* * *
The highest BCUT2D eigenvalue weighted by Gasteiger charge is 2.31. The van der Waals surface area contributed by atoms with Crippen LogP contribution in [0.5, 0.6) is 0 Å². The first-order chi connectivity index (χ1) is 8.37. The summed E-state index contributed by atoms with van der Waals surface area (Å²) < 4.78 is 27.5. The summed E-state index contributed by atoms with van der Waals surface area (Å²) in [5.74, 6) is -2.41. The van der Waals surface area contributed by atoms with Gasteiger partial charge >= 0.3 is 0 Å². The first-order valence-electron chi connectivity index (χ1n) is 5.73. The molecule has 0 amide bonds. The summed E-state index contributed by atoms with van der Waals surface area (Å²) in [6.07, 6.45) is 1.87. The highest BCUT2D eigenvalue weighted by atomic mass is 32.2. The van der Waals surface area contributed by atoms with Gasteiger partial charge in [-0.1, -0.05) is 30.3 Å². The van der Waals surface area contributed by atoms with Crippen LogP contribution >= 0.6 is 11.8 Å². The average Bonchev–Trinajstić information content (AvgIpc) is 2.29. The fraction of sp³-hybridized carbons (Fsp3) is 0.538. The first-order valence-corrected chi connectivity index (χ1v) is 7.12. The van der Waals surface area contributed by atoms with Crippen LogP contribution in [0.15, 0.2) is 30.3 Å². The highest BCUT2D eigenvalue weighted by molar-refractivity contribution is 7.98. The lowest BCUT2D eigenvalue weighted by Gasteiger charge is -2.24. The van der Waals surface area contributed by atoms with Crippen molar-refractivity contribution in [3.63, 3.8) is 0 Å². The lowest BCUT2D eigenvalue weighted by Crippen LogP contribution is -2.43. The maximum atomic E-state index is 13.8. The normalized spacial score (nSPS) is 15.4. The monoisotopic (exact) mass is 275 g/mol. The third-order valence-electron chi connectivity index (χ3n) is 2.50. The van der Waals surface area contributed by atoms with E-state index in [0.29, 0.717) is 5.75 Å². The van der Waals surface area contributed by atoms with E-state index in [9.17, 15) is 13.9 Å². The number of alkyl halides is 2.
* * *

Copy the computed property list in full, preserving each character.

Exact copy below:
The highest BCUT2D eigenvalue weighted by Gasteiger charge is 2.31. The van der Waals surface area contributed by atoms with Crippen LogP contribution in [0.5, 0.6) is 0 Å². The first-order chi connectivity index (χ1) is 8.37. The summed E-state index contributed by atoms with van der Waals surface area (Å²) < 4.78 is 27.5. The summed E-state index contributed by atoms with van der Waals surface area (Å²) in [5.74, 6) is -2.41. The van der Waals surface area contributed by atoms with Gasteiger partial charge >= 0.3 is 0 Å². The first-order valence-electron chi connectivity index (χ1n) is 5.73. The molecule has 0 amide bonds. The summed E-state index contributed by atoms with van der Waals surface area (Å²) in [6.07, 6.45) is 1.87. The highest BCUT2D eigenvalue weighted by atomic mass is 32.2. The van der Waals surface area contributed by atoms with Gasteiger partial charge in [-0.1, -0.05) is 30.3 Å². The van der Waals surface area contributed by atoms with Crippen LogP contribution >= 0.6 is 11.8 Å². The average Bonchev–Trinajstić information content (AvgIpc) is 2.29. The fraction of sp³-hybridized carbons (Fsp3) is 0.538. The first-order valence-corrected chi connectivity index (χ1v) is 7.12. The van der Waals surface area contributed by atoms with Crippen LogP contribution in [0.15, 0.2) is 30.3 Å². The highest BCUT2D eigenvalue weighted by molar-refractivity contribution is 7.98. The lowest BCUT2D eigenvalue weighted by Gasteiger charge is -2.24. The van der Waals surface area contributed by atoms with Crippen molar-refractivity contribution in [3.63, 3.8) is 0 Å². The lowest BCUT2D eigenvalue weighted by Crippen LogP contribution is -2.43. The maximum atomic E-state index is 13.8. The normalized spacial score (nSPS) is 15.4. The monoisotopic (exact) mass is 275 g/mol. The third-order valence-electron chi connectivity index (χ3n) is 2.50. The van der Waals surface area contributed by atoms with E-state index in [0.29, 0.717) is 5.75 Å². The van der Waals surface area contributed by atoms with E-state index in [9.17, 15) is 13.9 Å². The number of alkyl halides is 2.